Once in awhile I am privileged to catch a real glimpse of what delights the heart of God. For me this usually comes in the most surprising places…like on the Puget Sound last Sunday that started just when the Super Bowl was coming to its exciting conclusion. The amazing thing for me is that I was actually okay with not watching the Big Game’s conclusion because what I experienced that night was far more significant than what the Saints and Colts were doing in Miami. Something good but unreal in my life was replaced with something better and real.
It was several weeks ago that Blaine Clyde of Young Life Open Door Seattle and I discussed the Valentine’s Day Cruise (February 7th) he coordinates for the kids with special needs he and his staff serve. They did it last year and it was a big hit and wanted to do it again. We talked about our foundation possibly making a grant that would lower the cost per family to attend or send their child, as well as the fact that he was looking for a live band. I suggested the band my son Adam plays in, Jericho, led by vocalist Andrew Southwick.
About 25 kids, along with several Young Life staff and parents, gathered to eat at the Red Robin restaurant by Pier 55 before embarking on the Argosy Cruise. Adam’s band set up and was ready to rock when we all arrived. Jericho filled the Puget Sound with classic rock dance tunes that started with the Beatles, “I Saw Here Standing There.”
One of the attendees was a gentleman I have just met recently, Greg Schell, whose daughter Christina had been part of Young Life Open Door when she was in high school. Greg directs the Father’s Network, which promotes support groups for dads who have kids with disabilities. The divorce rate of parents with a child with a disability is sadly around 80 percent. This makes the work of Young Life Open Door and the Father’s Network so vital in supporting these families.
I have to confess that one of the greatest fears I had when we were in our child bearing years is that one of our children would be born with a severe disability. This would strike at the heart of my pride, comfort and freedom. As my youngest daughter is getting ready to fly the nest, I realize that most of the parents of these kids will be taking care of them in their home for the rest of their lives.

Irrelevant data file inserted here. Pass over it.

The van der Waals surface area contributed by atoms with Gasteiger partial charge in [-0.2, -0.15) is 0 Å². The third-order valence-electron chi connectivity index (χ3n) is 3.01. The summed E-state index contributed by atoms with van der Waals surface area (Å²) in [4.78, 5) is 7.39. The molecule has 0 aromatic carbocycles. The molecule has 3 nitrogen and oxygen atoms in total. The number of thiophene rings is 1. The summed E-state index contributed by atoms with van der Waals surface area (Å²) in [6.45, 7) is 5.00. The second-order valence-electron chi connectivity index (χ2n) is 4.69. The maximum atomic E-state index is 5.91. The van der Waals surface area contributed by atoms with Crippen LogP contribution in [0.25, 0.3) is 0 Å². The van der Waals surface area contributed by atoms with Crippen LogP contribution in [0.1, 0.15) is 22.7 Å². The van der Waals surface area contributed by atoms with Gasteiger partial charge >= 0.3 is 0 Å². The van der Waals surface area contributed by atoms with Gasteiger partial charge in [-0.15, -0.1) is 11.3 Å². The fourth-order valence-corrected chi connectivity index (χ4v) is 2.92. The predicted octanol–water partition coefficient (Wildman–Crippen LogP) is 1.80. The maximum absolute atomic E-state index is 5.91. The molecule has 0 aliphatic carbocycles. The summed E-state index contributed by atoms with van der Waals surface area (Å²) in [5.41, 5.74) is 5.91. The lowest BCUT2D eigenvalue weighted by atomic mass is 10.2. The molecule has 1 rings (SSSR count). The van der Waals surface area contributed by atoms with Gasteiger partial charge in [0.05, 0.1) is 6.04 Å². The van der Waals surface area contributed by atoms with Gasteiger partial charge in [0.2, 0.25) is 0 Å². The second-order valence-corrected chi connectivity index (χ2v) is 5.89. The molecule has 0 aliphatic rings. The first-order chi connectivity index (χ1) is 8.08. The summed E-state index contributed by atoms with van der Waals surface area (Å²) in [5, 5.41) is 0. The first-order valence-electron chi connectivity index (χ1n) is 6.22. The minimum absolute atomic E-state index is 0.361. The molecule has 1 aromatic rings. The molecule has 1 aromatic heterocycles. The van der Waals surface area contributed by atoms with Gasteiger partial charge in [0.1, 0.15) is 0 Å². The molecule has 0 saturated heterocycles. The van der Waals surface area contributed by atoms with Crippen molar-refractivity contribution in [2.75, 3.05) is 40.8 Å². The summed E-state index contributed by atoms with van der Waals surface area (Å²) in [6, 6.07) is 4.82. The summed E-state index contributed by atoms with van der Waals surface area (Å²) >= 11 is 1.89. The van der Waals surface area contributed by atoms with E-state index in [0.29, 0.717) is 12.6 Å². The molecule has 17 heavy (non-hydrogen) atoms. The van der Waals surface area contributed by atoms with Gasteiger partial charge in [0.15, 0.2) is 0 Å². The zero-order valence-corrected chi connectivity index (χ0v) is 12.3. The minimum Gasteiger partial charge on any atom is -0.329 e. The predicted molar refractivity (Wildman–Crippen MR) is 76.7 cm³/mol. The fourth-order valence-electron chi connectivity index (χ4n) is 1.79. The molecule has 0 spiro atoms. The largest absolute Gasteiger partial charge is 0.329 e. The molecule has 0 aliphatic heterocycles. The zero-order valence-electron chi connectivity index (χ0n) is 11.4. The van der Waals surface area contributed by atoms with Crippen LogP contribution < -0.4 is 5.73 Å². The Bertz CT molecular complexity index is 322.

As I watched the young people on the boat that night I was impressed with the joy in which they embraced the moment. They lacked self-consciousness when they danced—not like me for sure. They didn’t worry about trying to look cool. (Okay, maybe a couple of the guys who turned up their collars were trying to look a little cool!)
I shook hands with one girl in a wheel chair who spoke with some difficulty. She asked me how old my son was. After telling her that he was 25, she said, “Oh you mean he is 13 times 2 minus 1? My dad is 17 times 3 minus one. He’s old!” As I complimented her about her math skills she laughed and hugged her dad and said to him, “Sorry for being such a CMG—a Crazy Math Genius, Dad!”
Each of these young people I met were real characters with unique personalities. One guy with Down syndrome introduced himself to me with his full formal name and proceeded to say that he is the grand nephew of one of the original founders of Seattle and the son of a late Seattle media personality.
Let’s be honest - these young people are often pitied because of their disabilities and because they look and act different than others. But I am convinced that they are the “Father’s Favorites.” Why? Because God has favored them with the abilities that are indispensable for receiving eternal blessings–the abilities to possess childlike faith, celebratory joy and unconditional love.
Praising The Father For His Power Perfected In Weakness,
If you desire to interact with Jamie without going to “comments” on the blog or if you wish to sign someone else up to receive this blog, let Jamie know and he will add their email to the list. (JNBohnett@aol.com) A recipient may unsubscribe at any time.